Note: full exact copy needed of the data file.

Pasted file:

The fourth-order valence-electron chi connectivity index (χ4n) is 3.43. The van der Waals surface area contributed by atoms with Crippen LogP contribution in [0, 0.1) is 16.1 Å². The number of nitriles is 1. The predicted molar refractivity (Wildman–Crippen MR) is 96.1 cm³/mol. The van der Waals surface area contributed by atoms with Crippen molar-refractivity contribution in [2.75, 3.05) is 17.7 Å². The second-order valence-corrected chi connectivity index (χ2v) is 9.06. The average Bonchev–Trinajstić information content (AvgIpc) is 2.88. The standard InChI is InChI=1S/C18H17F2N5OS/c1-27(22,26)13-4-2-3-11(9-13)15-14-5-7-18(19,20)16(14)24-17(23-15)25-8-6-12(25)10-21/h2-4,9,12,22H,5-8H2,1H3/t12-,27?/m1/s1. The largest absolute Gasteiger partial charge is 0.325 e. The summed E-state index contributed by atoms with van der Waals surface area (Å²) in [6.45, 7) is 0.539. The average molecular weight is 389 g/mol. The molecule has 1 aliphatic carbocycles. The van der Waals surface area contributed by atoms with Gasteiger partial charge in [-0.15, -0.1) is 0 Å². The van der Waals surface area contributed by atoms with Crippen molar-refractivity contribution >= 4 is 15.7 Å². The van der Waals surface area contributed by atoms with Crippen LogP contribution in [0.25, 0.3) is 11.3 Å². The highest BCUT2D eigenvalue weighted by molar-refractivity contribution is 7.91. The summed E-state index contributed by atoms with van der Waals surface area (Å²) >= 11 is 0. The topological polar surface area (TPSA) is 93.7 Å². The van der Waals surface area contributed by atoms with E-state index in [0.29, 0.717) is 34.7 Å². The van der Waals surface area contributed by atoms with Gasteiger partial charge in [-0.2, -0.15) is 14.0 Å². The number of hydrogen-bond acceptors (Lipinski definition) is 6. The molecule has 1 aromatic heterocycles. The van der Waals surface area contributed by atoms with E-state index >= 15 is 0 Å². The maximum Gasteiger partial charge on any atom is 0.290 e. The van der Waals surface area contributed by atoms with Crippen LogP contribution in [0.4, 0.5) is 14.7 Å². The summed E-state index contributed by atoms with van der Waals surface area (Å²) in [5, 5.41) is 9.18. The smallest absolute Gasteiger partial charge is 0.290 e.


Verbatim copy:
The fourth-order valence-electron chi connectivity index (χ4n) is 3.43. The van der Waals surface area contributed by atoms with Crippen LogP contribution in [0, 0.1) is 16.1 Å². The number of nitriles is 1. The predicted molar refractivity (Wildman–Crippen MR) is 96.1 cm³/mol. The van der Waals surface area contributed by atoms with Crippen molar-refractivity contribution in [2.75, 3.05) is 17.7 Å². The second-order valence-corrected chi connectivity index (χ2v) is 9.06. The average Bonchev–Trinajstić information content (AvgIpc) is 2.88. The standard InChI is InChI=1S/C18H17F2N5OS/c1-27(22,26)13-4-2-3-11(9-13)15-14-5-7-18(19,20)16(14)24-17(23-15)25-8-6-12(25)10-21/h2-4,9,12,22H,5-8H2,1H3/t12-,27?/m1/s1. The largest absolute Gasteiger partial charge is 0.325 e. The summed E-state index contributed by atoms with van der Waals surface area (Å²) in [6.45, 7) is 0.539. The average molecular weight is 389 g/mol. The molecule has 1 aliphatic carbocycles. The van der Waals surface area contributed by atoms with Gasteiger partial charge in [-0.15, -0.1) is 0 Å². The van der Waals surface area contributed by atoms with Crippen molar-refractivity contribution >= 4 is 15.7 Å². The van der Waals surface area contributed by atoms with Crippen LogP contribution in [0.25, 0.3) is 11.3 Å². The highest BCUT2D eigenvalue weighted by molar-refractivity contribution is 7.91. The summed E-state index contributed by atoms with van der Waals surface area (Å²) >= 11 is 0. The topological polar surface area (TPSA) is 93.7 Å². The van der Waals surface area contributed by atoms with E-state index in [0.29, 0.717) is 34.7 Å². The van der Waals surface area contributed by atoms with Gasteiger partial charge in [-0.2, -0.15) is 14.0 Å². The number of hydrogen-bond acceptors (Lipinski definition) is 6. The molecule has 1 aromatic heterocycles. The van der Waals surface area contributed by atoms with E-state index >= 15 is 0 Å². The maximum Gasteiger partial charge on any atom is 0.290 e. The van der Waals surface area contributed by atoms with Crippen LogP contribution in [0.4, 0.5) is 14.7 Å². The summed E-state index contributed by atoms with van der Waals surface area (Å²) in [5, 5.41) is 9.18. The smallest absolute Gasteiger partial charge is 0.290 e.